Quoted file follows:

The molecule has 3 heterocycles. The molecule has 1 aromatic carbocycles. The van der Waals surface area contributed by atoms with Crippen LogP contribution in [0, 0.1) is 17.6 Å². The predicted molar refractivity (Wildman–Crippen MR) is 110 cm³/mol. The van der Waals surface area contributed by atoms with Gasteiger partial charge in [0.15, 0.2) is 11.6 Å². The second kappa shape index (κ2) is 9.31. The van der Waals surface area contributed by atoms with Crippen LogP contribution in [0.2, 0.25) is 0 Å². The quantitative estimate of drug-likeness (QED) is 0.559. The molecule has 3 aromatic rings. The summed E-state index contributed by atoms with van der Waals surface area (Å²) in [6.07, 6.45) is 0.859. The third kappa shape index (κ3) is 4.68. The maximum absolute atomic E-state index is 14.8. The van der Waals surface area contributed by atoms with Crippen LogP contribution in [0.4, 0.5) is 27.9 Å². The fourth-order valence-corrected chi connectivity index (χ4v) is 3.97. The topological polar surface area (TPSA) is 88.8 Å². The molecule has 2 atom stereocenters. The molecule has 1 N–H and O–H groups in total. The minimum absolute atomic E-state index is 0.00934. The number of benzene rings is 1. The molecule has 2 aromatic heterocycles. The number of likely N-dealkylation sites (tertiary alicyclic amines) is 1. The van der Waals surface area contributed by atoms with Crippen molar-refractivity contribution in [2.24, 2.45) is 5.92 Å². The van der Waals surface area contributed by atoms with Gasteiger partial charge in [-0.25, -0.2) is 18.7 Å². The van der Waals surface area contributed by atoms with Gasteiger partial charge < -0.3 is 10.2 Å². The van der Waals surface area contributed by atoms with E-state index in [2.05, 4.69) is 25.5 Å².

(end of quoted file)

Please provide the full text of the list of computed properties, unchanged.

The molecule has 3 heterocycles. The molecule has 1 aromatic carbocycles. The van der Waals surface area contributed by atoms with Crippen LogP contribution in [0, 0.1) is 17.6 Å². The predicted molar refractivity (Wildman–Crippen MR) is 110 cm³/mol. The van der Waals surface area contributed by atoms with Gasteiger partial charge in [0.15, 0.2) is 11.6 Å². The second kappa shape index (κ2) is 9.31. The van der Waals surface area contributed by atoms with Crippen LogP contribution in [0.2, 0.25) is 0 Å². The quantitative estimate of drug-likeness (QED) is 0.559. The molecule has 3 aromatic rings. The summed E-state index contributed by atoms with van der Waals surface area (Å²) in [6.07, 6.45) is 0.859. The third kappa shape index (κ3) is 4.68. The maximum absolute atomic E-state index is 14.8. The van der Waals surface area contributed by atoms with Crippen LogP contribution in [0.4, 0.5) is 27.9 Å². The fourth-order valence-corrected chi connectivity index (χ4v) is 3.97. The topological polar surface area (TPSA) is 88.8 Å². The molecule has 2 atom stereocenters. The molecule has 1 N–H and O–H groups in total. The minimum absolute atomic E-state index is 0.00934. The number of benzene rings is 1. The molecule has 2 aromatic heterocycles. The number of likely N-dealkylation sites (tertiary alicyclic amines) is 1. The van der Waals surface area contributed by atoms with Crippen molar-refractivity contribution in [2.24, 2.45) is 5.92 Å². The van der Waals surface area contributed by atoms with Gasteiger partial charge in [-0.25, -0.2) is 18.7 Å². The van der Waals surface area contributed by atoms with Gasteiger partial charge < -0.3 is 10.2 Å². The van der Waals surface area contributed by atoms with E-state index in [2.05, 4.69) is 25.5 Å².